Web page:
Definition: Spoilage is the cost accounting concept of waste that is produced during a job. Spoilage is a normal occurrence in all manufacturing. Think of it like scrap. There will always be scrap metal or materials left over after a product is manufactured. In other words, spoilage is not only normal; it is unavoidable.
What Does Abnormal Spoilage Mean?
Abnormal spoilage, on the other hand, refers to waste that could have been avoided. When manufacturing processes go wrong or materials have defects, an abnormal about of waste or spoilage is produced. The abnormal spoilage could have been avoided if the job or process went according to plan.
Let’s take a look at an example. For instance, assume an ice cream company is in the middle of mixing up a 10,000,000,000-gallon vat of ice cream and the mixer breaks down. All of the ice cream in process will be ruined or wasted. This spoilage could have been avoided if the machine didn’t break down. Another example of abnormal spoilage is errors. If the chemist mixed in too many cookie dough chunks into the ice cream mix, the batch could also be ruined.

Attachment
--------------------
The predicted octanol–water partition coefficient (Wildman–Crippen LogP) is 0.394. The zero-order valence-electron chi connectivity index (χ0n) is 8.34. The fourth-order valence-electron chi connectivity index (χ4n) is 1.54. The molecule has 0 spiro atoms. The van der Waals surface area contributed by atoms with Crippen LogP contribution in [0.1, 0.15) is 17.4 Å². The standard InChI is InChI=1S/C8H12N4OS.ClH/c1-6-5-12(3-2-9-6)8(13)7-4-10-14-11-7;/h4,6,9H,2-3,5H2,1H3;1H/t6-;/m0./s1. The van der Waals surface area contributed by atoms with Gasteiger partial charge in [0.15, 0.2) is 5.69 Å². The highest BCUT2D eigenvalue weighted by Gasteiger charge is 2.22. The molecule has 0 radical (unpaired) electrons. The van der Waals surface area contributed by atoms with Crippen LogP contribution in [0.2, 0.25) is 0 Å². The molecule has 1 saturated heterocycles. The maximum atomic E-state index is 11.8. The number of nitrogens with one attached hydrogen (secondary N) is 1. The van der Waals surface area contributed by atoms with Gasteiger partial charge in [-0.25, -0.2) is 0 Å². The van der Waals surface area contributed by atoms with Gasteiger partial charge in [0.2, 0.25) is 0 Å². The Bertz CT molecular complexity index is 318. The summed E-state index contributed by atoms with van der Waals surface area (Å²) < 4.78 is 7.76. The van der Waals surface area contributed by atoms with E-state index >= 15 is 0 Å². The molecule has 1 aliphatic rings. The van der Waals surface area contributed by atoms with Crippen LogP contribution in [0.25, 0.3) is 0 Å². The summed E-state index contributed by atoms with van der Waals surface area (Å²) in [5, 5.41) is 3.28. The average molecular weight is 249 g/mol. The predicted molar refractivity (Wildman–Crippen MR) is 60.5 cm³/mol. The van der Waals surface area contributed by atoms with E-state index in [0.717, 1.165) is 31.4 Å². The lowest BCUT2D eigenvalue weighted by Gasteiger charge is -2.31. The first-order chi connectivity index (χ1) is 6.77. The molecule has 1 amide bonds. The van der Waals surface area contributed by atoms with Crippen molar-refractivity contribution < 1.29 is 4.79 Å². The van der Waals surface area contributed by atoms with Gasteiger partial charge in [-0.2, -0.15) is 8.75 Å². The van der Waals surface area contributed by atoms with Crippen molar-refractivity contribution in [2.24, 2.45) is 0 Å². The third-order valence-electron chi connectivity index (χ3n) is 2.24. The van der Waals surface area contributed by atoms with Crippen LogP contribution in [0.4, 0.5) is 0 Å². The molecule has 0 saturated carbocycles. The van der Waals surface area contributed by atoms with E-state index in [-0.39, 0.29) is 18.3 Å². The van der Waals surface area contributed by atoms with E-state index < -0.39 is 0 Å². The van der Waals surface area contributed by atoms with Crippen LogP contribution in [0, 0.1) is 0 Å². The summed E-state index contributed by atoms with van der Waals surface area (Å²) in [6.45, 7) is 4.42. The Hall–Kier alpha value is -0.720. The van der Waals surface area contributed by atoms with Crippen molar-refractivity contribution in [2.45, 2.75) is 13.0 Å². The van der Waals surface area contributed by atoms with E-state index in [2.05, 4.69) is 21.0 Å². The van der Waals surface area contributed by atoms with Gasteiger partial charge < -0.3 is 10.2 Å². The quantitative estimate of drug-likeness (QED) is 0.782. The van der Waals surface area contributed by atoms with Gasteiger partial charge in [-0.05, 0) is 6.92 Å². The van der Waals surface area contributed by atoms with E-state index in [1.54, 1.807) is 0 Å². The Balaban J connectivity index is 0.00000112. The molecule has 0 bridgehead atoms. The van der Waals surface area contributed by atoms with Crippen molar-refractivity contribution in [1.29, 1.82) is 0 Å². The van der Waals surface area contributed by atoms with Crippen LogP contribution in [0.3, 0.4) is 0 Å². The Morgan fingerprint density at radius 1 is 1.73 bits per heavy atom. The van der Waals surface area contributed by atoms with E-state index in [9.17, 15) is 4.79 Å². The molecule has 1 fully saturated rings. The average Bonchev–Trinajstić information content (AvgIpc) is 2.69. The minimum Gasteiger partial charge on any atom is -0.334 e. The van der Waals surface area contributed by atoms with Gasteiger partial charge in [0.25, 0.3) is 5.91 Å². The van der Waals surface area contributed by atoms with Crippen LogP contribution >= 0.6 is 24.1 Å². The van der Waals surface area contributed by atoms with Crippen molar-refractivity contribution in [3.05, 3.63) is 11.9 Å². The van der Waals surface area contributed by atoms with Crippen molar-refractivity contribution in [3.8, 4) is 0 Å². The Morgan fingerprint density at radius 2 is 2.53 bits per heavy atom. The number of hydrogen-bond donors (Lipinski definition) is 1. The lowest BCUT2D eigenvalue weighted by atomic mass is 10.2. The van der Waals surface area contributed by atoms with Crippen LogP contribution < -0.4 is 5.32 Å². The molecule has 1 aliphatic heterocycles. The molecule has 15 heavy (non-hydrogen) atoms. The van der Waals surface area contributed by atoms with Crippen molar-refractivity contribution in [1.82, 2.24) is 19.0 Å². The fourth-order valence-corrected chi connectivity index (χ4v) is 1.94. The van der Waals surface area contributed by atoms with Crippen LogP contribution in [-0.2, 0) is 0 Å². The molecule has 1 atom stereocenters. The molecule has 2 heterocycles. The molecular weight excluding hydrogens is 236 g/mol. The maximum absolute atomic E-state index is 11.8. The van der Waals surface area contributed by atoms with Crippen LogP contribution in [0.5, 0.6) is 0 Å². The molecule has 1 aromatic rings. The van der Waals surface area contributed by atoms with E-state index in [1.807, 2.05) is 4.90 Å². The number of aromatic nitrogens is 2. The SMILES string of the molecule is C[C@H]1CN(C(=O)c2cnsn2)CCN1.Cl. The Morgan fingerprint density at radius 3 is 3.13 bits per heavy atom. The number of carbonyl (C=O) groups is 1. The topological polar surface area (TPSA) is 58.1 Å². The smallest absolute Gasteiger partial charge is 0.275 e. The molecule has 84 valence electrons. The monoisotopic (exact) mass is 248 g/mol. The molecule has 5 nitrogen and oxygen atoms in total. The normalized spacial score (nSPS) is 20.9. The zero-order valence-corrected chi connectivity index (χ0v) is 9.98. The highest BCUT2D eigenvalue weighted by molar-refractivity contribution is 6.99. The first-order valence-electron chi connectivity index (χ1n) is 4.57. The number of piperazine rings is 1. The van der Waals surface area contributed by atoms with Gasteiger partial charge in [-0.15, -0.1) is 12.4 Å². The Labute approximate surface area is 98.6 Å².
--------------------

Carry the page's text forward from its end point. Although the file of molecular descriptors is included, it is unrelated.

The concept of abnormal spoilage reinforces the idea that management should maintain equipment and train/supervise personnel. The first example could have been avoided if the ice cream machines were maintained properly. The second example could have been avoided if proper supervision was given to the people mixing in the cookie dough. Often times what management saves in avoiding maintenance and training expenses, they lose in abnormal spoilage.